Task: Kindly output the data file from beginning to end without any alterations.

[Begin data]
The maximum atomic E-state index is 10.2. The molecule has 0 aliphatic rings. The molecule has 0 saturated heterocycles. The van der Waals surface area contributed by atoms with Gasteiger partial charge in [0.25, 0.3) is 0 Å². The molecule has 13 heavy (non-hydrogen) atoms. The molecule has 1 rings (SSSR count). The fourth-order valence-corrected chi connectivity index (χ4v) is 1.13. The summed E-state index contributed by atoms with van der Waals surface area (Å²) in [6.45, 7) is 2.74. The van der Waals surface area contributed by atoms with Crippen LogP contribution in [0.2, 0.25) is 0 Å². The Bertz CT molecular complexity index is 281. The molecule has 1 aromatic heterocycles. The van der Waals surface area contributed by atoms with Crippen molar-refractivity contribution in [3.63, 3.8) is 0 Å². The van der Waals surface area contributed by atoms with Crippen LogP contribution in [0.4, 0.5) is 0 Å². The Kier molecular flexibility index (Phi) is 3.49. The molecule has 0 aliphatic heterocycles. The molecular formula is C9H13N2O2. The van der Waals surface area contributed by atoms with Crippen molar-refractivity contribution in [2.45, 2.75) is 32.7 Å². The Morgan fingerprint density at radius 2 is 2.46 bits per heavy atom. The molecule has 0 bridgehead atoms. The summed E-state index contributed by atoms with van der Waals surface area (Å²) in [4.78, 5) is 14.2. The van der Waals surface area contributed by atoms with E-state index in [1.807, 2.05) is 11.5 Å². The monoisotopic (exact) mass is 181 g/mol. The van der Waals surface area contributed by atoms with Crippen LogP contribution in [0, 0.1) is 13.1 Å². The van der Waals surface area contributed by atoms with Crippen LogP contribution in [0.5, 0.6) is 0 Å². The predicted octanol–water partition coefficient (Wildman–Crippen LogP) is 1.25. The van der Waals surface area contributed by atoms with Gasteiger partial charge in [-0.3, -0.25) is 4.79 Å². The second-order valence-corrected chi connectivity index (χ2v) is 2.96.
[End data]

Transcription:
The maximum atomic E-state index is 10.2. The molecule has 0 aliphatic rings. The molecule has 0 saturated heterocycles. The van der Waals surface area contributed by atoms with Gasteiger partial charge in [0.25, 0.3) is 0 Å². The molecule has 13 heavy (non-hydrogen) atoms. The molecule has 1 rings (SSSR count). The fourth-order valence-corrected chi connectivity index (χ4v) is 1.13. The summed E-state index contributed by atoms with van der Waals surface area (Å²) in [6.45, 7) is 2.74. The van der Waals surface area contributed by atoms with Crippen LogP contribution in [0.2, 0.25) is 0 Å². The Bertz CT molecular complexity index is 281. The molecule has 1 aromatic heterocycles. The van der Waals surface area contributed by atoms with Crippen molar-refractivity contribution in [3.63, 3.8) is 0 Å². The van der Waals surface area contributed by atoms with Crippen LogP contribution in [0.4, 0.5) is 0 Å². The Kier molecular flexibility index (Phi) is 3.49. The molecule has 0 aliphatic heterocycles. The molecular formula is C9H13N2O2. The van der Waals surface area contributed by atoms with Crippen molar-refractivity contribution in [2.45, 2.75) is 32.7 Å². The Morgan fingerprint density at radius 2 is 2.46 bits per heavy atom. The molecule has 0 bridgehead atoms. The summed E-state index contributed by atoms with van der Waals surface area (Å²) in [4.78, 5) is 14.2. The van der Waals surface area contributed by atoms with E-state index in [1.807, 2.05) is 11.5 Å². The monoisotopic (exact) mass is 181 g/mol. The van der Waals surface area contributed by atoms with Crippen LogP contribution in [0, 0.1) is 13.1 Å². The van der Waals surface area contributed by atoms with Crippen LogP contribution in [0.5, 0.6) is 0 Å². The predicted octanol–water partition coefficient (Wildman–Crippen LogP) is 1.25. The van der Waals surface area contributed by atoms with Gasteiger partial charge in [-0.3, -0.25) is 4.79 Å². The second-order valence-corrected chi connectivity index (χ2v) is 2.96.